If required, you can have a cluster that allows you to have load balancing and SSL enabled. The module is named basic_cluster_alb_ssl. In addition to the variables of the basic_cluster, the following additional variables are available:

The next 2 settings’ values are provided automatically to the Terraform configuration via environment variables. You don’t need to set them manually.

  • cluster is the name of your cluster.
  • bastionid is the name of your bastion.

The basic_cluster and basic_cluster_alb_ssl configurations take care of everything: creating a new VPC, key pair, etc. If you want more control or your permissions don’t let you create an AWS VPC or Roles, use the minimal_cluster or minimal_cluster_alb_ssl configurations. These configurations let you provide those elements directly.

Like the basic_cluster_alb_ssl configuration does for basic clusters, the minimal_cluster_alb_ssl configuration adds ALB/SSL support to minimal clusters.

The subnets selection is done following this order. The first that applies will be used:

1- If var.subnet_ids is provided use it

2- If var.subnet_ids is not provided and var.azs is provided, then use it to find the related subnet_ids and use them to deploy the servers and assign the ALB to existing subnets in each availability zones.

In either scenario, providing the vpc_id is mandatory. Note that ALB needs at least two public subnets in at least two availability zones. Thus, you should provide either at least two AZs or at least two subnet_ids. In case you left both variables empty, just make sure that the provided VPC has at least two availability zones and in each availability zone, you have one (and just one) subnet which should be public.

See the Terraform Configuration Documentation for more information on how to set up these variables globally or locally.


The list subnet_ids is an ordered list and its order has an impact on where the servers are deployed. It uses modulo function to assign servers to the subnet_ids list.

The servers’ deployement is done within the subnet list (subnet_ids) using the round robin algorithm. As an example: for subnet_ids = [“SN1”, “SN2”, “SN3”], instance_encoding_count = “2” and instance_internal_count = “5”, the servers will be deployed following this schema:

  1. instance_encoding-1: “SN1”
  2. instance_encoding-2: “SN2”
  3. instance_internal-1: “SN1”
  4. instance_internal-2: “SN2”
  5. instance_internal-3: “SN3”
  6. instance_internal-4: “SN1”
  7. instance_internal-5: “SN2”

Since the order of the list “subnet_ids” matters for servers’ assignment, if the subnet SN2 is deleted from the above list, Terraform will recreate the servers in the remaining subnets “SN1” and “SN3”, the new distribution schema will be:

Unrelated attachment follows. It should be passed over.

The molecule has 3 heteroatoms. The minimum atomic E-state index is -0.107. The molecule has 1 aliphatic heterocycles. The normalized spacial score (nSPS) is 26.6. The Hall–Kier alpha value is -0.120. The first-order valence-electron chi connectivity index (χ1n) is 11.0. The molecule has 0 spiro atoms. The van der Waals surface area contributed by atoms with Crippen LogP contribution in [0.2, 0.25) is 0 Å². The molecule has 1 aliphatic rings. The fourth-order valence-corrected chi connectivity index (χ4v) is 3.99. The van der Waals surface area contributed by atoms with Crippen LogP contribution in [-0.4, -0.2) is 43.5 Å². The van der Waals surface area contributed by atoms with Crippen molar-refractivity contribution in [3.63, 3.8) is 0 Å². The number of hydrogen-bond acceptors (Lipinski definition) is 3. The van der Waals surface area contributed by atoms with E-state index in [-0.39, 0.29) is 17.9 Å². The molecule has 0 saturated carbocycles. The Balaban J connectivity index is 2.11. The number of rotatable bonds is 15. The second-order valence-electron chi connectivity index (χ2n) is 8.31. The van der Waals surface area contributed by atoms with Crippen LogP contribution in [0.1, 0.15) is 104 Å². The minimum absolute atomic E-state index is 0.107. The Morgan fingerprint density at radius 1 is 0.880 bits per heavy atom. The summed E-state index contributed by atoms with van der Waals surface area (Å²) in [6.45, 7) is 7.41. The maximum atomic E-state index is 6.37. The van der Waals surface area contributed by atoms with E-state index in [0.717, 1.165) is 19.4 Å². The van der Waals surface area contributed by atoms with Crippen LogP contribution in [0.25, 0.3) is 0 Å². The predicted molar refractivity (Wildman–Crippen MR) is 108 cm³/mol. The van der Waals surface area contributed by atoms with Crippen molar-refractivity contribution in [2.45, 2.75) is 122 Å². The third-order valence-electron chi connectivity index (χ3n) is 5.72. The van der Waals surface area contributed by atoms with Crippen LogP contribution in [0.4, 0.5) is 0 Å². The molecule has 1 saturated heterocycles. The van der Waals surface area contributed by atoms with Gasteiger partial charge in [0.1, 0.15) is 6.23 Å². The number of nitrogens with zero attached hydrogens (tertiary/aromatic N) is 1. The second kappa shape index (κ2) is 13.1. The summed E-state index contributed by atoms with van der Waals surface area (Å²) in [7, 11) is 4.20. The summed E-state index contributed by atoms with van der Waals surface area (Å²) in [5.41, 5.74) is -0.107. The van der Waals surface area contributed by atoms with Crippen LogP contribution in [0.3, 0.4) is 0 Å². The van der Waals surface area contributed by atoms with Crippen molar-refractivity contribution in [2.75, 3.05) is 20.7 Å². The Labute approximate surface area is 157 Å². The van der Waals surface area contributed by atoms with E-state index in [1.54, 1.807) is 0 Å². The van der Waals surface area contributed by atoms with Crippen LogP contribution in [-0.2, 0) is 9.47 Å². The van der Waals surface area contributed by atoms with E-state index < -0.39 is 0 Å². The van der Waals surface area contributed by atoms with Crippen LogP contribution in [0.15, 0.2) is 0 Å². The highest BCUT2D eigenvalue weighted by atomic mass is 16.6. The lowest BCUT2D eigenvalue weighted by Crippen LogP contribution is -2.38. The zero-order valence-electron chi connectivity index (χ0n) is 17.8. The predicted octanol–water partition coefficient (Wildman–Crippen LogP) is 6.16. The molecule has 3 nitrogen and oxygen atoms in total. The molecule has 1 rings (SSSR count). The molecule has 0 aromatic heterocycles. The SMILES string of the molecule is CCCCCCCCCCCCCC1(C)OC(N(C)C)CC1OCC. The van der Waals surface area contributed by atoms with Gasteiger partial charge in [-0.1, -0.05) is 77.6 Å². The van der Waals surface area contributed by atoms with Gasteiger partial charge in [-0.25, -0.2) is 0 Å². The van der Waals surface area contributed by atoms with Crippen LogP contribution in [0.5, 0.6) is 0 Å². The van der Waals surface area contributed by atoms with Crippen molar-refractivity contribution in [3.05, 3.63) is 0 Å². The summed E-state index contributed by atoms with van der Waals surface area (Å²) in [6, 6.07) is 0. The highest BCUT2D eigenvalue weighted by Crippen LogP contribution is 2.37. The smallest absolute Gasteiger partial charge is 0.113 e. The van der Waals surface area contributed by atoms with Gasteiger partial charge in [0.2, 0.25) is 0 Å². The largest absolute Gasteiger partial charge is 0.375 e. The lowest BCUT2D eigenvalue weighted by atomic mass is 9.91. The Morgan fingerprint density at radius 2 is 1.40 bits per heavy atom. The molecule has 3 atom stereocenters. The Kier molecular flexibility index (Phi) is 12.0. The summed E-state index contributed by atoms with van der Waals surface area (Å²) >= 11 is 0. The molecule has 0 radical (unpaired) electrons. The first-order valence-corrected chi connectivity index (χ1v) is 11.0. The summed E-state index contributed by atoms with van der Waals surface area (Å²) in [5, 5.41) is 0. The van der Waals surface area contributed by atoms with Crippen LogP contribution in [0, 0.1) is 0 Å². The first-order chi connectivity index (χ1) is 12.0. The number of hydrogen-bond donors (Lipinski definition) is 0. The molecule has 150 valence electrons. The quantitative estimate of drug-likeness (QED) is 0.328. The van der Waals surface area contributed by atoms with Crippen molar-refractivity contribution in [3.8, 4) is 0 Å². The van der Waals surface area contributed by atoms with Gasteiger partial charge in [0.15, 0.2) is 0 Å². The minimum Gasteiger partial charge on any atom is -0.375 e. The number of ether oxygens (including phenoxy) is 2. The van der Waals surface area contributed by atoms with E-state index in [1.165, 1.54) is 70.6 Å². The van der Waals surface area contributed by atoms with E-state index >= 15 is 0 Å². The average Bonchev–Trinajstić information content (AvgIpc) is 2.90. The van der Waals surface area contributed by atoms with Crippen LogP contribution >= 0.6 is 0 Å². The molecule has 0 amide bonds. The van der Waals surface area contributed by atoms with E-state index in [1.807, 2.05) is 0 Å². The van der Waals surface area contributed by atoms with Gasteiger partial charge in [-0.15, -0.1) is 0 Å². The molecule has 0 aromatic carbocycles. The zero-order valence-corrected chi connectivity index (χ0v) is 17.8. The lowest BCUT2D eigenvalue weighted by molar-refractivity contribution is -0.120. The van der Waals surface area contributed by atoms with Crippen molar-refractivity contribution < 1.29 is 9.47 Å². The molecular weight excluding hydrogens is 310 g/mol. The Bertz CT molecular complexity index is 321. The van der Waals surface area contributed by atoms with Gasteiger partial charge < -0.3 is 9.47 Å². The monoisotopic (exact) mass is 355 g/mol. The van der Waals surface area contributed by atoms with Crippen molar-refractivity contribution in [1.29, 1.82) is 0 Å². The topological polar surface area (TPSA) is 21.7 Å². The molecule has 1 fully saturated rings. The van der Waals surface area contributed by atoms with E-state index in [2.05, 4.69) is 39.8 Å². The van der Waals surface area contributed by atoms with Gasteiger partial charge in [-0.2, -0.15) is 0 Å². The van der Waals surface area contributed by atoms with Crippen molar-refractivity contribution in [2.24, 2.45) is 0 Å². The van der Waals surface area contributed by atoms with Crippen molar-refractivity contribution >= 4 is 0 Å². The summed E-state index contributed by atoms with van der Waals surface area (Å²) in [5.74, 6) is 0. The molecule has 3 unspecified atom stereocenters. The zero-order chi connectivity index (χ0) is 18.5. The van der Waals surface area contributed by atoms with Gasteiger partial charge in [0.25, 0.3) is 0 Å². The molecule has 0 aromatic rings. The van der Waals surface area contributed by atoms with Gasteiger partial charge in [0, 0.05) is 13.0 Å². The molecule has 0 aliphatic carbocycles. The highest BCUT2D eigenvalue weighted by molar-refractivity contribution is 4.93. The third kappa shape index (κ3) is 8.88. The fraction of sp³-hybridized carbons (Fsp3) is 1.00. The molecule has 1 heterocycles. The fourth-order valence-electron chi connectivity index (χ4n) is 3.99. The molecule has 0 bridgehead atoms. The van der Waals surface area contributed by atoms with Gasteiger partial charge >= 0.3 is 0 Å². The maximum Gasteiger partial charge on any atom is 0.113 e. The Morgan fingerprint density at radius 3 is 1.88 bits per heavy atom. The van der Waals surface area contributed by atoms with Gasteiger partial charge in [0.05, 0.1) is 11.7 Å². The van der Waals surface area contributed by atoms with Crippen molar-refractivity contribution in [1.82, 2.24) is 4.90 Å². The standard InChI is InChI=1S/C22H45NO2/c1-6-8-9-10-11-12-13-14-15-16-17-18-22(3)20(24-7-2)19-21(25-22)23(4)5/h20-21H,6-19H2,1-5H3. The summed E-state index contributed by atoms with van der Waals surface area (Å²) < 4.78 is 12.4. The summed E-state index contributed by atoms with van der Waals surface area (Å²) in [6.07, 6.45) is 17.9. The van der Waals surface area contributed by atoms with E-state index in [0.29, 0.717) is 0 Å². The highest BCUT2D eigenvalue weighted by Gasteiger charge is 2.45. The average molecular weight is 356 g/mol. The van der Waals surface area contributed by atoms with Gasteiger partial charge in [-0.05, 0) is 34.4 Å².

1. instance_encoding-1: “SN1”
  2. instance_encoding-2: “SN3”
  3. instance_internal-1: “SN1”
  4. instance_internal-2: “SN3”
  5. instance_internal-3: “SN1”
  6. instance_internal-4: “SN3”
  7. instance_internal-5: “SN1”

To limit the deletion of servers to those belonging to the subnet you removed only, you must replace it, in subnet_ids, with another subnet. This will keep the same distribution for the remaining servers in their original subnets. Continuing with the same example above, the new ‘ordered’ subnet_ids will be subnet_ids = [“SN1”, “SN1”, “SN3”]. The second subnet in the list can be any subnet you have. The distribution schema will be:

  1. instance_encoding-1: “SN1”
  2. instance_encoding-2: “SN1”
  3. instance_internal-1: “SN1”
  4. instance_internal-2: “SN1”
  5. instance_internal-3: “SN3”
  6. instance_internal-4: “SN1”
  7. instance_internal-5: “SN1”

If you want a better distribution of the server. You can use the output “subnet_ids” that will be like this: [‘SN1’, ‘SN2’, ‘SN3’] and change it too: [‘SN1’, ‘SN1’, ‘SN3’, ‘SN1’, ‘SN3’, ‘SN3’]. The modulo will do the magic.

Terraform Providers

Providers are specific to a cluster and, more specifically, to the module imported in that cluster. Thus, let us start by creating a new cluster and importing some module on it.


Fig. 6 On the first import, you will see the provider plugins being downloaded. It is a great way to know which providers are used by a specific module.

Every provider has its own set of arguments it recognizes. The best way to know how a specific provider can be customized is by visiting the Terraform Providers page and looking up the specific providers you are interested in.